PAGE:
The average homeowner approaches the subject of household repairs and maintenance with considerable skepticism. He is well aware of the fact that he knows nothing whatever about plumbing, heating systems, carpentry or any of the other branches of husbandry. He is in the class of the gentleman who once announced that he could keep his entire house in perfect order and excellent repair by using only one instrument - the telephone. There is plenty of humor in that, but little help in keeping the repair and maintenance bills down to a minimum. Nevertheless it is a fact that the average man can do a most excellent job in keeping his home in repair if he is willing to spend a few of his leisure hours in studying and learning the techniques and procedures which are used by the professional handyman or mechanic. You can take our word for it that there is absolutely nothing mysterious, complicated or beyond ordinary understanding, in anything that has to do with homebuilding, or with home maintenance. If the average citizen would only put his undivided attention to work on the subject, he would find that he could manage to do most of the small repair jobs around the house with very little trouble. When he becomes proficient at repairing leaking faucets, replacing broken window panes and cleaning out gutters and downspouts, he will find that his ambition increases, and before long he will be painting his own house from top to top torn. Not all at once of course, probably the doors and frames during one week-end and the window frames and sash the following week. In a month or so he will be doing the walls in sections. A job that would cost him $400 under normal circumstances, will have been accomplished for the cost of the paint alone, probably some $60 worth.
The technique of good painting should be first practiced indoors where ideal conditions prevail, and where outside influences such as weather, wind and dust are not a factor.
A few weeks ago, we were considerably amused by an incident which bears out the point we want to make.
Plain carpentry, such as beads, moldings, window cornices, and shelves, are childs-play to the amateur who will take his time and study the problem he wants to finish nicely.
One of the executives of a large textile company was telling us that he had just received an estimate from a carpenter for making about a dozen wood cornices for the tops of his living room and dining room windows. The estimate was $129 for making and installing them without painting. We suggested that he do the job himself; and after some conversation about it he decided to try it. To make a long story short, this man bought about $10 worth of one by eight finishing strip and nice molding; took his time making careful measurements, and in about a week's time, working in the evenings, he produced as nice a job as anyone could wish for. It is true that the first cornice he made was pretty bad, so he took it apart. The second try produced a better one, but by that time he was really interested in what he was doing, so he took that one apart too. The third attempt was good, and with that as a pattern he went ahead. Here is a typical case of where a man without any knowledge whatever of carpentry or cabinet-making, managed to do a nice piece of work in his house, and save himself over $100 in the bargain. The last we heard of him, he was about to take down the front door and saw it in half, so as to convert it into a dutch door. Of course that is the most simple of jobs, as he need only install two additional hinges, one above and one below the cut, and nail a narrow drip-molding across the door above the cut. A new dutch door would cost about $50, whereas altering the present door is a matter of $2 for hinges, ten cents for the molding, and two hours of the homeowner's time.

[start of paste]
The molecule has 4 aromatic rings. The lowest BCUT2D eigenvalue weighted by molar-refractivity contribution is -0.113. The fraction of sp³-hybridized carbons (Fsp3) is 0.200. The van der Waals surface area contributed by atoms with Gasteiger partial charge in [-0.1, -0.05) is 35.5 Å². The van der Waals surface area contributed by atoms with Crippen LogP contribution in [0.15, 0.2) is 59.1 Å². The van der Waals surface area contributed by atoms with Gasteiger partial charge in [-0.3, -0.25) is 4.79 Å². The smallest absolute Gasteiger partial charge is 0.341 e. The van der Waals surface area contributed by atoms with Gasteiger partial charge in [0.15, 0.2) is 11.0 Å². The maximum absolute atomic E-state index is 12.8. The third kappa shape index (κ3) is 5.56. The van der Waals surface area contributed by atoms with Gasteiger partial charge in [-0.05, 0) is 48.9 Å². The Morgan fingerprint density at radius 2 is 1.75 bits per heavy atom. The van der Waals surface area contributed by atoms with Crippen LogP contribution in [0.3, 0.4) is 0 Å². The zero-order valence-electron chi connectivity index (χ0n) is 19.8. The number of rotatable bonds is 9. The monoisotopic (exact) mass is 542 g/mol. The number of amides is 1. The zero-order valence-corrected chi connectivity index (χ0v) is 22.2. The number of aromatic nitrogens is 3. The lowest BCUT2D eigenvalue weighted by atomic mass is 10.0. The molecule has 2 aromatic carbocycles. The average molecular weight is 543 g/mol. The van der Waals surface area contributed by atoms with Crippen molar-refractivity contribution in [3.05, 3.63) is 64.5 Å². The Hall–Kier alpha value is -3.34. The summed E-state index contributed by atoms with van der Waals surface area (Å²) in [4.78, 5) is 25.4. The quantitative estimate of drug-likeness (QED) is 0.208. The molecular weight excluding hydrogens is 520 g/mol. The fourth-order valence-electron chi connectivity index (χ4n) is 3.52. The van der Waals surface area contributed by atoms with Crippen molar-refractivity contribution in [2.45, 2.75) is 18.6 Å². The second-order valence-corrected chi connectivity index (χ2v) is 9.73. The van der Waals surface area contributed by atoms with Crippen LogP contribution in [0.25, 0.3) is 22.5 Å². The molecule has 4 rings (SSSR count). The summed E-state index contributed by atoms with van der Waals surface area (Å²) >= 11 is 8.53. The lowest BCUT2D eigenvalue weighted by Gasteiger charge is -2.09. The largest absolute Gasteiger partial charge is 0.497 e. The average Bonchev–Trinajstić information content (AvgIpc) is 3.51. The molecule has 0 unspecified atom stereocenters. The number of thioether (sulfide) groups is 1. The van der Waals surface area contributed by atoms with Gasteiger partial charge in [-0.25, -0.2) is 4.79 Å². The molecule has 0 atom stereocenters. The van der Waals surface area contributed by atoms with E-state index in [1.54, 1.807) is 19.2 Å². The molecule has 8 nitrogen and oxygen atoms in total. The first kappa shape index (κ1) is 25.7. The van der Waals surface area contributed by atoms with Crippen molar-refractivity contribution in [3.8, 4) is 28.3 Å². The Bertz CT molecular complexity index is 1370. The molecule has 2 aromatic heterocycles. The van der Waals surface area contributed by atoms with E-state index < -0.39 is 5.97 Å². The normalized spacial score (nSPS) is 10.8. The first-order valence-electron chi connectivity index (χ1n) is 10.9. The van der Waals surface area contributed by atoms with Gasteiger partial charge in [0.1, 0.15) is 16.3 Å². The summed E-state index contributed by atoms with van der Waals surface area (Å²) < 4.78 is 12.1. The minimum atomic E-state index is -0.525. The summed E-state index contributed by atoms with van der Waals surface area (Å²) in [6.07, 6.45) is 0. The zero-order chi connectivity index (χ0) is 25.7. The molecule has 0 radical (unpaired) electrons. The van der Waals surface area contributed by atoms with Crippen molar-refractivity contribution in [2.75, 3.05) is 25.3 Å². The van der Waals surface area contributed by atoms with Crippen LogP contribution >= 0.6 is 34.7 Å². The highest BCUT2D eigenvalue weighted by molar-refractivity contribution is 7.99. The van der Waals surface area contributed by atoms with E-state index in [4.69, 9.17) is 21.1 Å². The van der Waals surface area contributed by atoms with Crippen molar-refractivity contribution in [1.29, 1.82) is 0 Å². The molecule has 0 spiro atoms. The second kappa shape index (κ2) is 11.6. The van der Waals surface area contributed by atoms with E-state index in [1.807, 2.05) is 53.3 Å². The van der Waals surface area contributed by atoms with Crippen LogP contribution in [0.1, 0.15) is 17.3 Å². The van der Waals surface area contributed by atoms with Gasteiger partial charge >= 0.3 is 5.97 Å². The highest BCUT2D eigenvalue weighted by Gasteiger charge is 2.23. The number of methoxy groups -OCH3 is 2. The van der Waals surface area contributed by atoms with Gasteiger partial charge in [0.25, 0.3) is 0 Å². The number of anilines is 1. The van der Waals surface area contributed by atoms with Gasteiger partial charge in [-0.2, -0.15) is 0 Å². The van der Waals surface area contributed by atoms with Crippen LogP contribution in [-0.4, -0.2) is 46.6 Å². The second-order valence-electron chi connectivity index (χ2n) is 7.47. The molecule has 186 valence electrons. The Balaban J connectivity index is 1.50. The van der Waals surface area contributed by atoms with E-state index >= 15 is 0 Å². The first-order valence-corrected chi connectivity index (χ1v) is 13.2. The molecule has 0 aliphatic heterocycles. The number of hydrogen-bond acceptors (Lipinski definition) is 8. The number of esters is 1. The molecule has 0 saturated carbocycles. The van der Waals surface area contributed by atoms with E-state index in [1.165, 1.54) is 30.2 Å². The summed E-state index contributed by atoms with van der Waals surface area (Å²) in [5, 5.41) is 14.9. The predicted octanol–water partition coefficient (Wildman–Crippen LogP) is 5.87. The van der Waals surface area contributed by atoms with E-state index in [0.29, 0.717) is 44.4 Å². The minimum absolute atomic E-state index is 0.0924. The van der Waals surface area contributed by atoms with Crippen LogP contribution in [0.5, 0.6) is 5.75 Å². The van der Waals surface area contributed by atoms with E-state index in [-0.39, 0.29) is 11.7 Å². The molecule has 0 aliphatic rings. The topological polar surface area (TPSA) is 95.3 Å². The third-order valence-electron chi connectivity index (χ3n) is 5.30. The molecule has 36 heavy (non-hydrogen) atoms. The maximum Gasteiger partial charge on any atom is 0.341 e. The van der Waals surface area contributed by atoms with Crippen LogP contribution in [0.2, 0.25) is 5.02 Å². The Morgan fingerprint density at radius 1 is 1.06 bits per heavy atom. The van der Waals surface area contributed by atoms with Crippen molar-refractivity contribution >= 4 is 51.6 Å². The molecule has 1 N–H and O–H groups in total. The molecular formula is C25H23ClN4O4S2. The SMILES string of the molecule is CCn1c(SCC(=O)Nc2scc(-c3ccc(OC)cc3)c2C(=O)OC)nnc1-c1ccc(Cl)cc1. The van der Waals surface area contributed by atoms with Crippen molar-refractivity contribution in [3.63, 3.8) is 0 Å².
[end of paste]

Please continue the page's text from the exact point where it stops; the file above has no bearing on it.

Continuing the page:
There is hardly a home in the country that does not have constant need of repair or adjustments of some kind or other. Windows suddenly refuse to open or to shut, doors will not close tightly or will refuse to stay closed.
Locks will not work or sinks will not drain off. Pipes will start to drip and heating plants will run continuously without heating the house properly. There is a simple answer for each and every difficulty, and we repeat that the homeowner can remedy ninety percent of the trouble himself if he wants to put his mind to it and learn to use his hands. When you call someone in to ease up a window or rehang a door, you are going to pay four or five dollars for his services. You can do it yourself, for nothing, if you simply take the trouble to learn how. When the heating plant does not function properly the chances are that it needs to be cleaned. It might well cost you $10 to have it done; but the man who will do it is not going to use any method which you yourself are not perfectly capable of using.
Many of the so-called large improvements which the owner may want to moke around the house, will turn out to be a very simple matter after he has thought out the procedure. The average solid or half-glass door is a prospective "Dutch."
A lakeside house of certain vintage has been cleverly converted into a solid, modern and beautiful residence. The changes were not too great, but the convenience and actual value of the structure are tremendous. (See Chapter I.)
The room above and the room below, are one and the same. In the first picture you see an old fashioned comfortable living room, but in the second picture you see a thoroughly smart and bright living room which is just as comfortable. (See Chapter I.)
The average owner may throw up his hands in despair at the kitchen shown above; but actually, without any great structural change, or relocating of a single door or window, the kitchen was modernized to excellent effect. (See Chapter I.)